The totally ripened fruit which forms from the May Apple blossom is edible and is said to make a pretty good jam or jelly if properly prepared. The last I looked it was still not part of the Smucker catalog, probably with good reason. However, the unripened fruit and all other parts of the plant (rhizome, foliage, roots and seed) are poisonous at worst and cathartic (look it up) at best. May Apple contains podophyllotoxin, a cytostatic, and is used topically in the treatment of viral and genital warts as well an ingredient in a couple of cancer treatment drugs.

PetPoisonHelpline.com says that podopyllotoxin is easily absorbed through tissue. When pets accidentally ingest or ‘contact’ this plant, May Apple can result in both gastrointestinal (e.g., vomiting, diarrhea, drooling) and dermal irritation. My dogs and cats have walked through, on, under, but never around large clones of it on a daily basis for years—all spring and summer—and have never shown any noticeable ill effects. I have never seen my pets nibble or dig in the areas of these plants. However, death has been known to occur in animals such as wild boar that dig up and eat the highly toxic roots. I have no pigs.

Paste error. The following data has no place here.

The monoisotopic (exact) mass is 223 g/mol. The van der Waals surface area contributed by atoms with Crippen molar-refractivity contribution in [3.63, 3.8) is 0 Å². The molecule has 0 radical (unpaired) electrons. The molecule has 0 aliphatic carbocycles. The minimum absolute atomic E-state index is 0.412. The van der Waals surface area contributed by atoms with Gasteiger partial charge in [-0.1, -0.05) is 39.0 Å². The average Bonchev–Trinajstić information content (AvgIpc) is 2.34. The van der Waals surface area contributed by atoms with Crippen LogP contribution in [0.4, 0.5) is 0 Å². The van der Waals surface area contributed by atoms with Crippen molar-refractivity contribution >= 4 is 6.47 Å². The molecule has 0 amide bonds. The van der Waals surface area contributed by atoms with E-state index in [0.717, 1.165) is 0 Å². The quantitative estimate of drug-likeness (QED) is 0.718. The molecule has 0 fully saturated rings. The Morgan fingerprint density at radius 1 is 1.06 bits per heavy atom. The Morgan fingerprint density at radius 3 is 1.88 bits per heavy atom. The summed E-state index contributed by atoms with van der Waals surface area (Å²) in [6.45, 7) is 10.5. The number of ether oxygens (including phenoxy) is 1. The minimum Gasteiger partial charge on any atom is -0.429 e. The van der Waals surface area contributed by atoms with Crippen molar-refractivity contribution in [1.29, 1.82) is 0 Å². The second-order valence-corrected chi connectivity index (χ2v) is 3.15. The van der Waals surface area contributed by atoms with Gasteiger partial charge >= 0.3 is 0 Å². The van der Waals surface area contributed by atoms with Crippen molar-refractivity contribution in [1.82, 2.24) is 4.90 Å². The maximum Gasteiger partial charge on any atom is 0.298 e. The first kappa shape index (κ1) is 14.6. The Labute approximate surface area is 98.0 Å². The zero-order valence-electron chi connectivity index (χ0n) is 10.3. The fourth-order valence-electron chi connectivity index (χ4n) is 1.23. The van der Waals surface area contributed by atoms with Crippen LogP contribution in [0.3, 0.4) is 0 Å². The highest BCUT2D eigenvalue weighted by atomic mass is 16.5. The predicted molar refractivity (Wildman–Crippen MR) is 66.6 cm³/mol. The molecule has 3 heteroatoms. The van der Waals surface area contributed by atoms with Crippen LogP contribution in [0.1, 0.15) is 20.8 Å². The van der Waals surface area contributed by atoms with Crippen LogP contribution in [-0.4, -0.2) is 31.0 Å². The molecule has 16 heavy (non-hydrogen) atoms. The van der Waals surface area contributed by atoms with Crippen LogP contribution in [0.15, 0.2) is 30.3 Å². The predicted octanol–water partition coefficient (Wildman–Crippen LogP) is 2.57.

My Back Yard - Spring Flowers - "May Apple Blossom, Bashful of its own Beauty"

Mesopotamia Township, Civil War Memorial. “Brigden’s Eagle” on Flickr.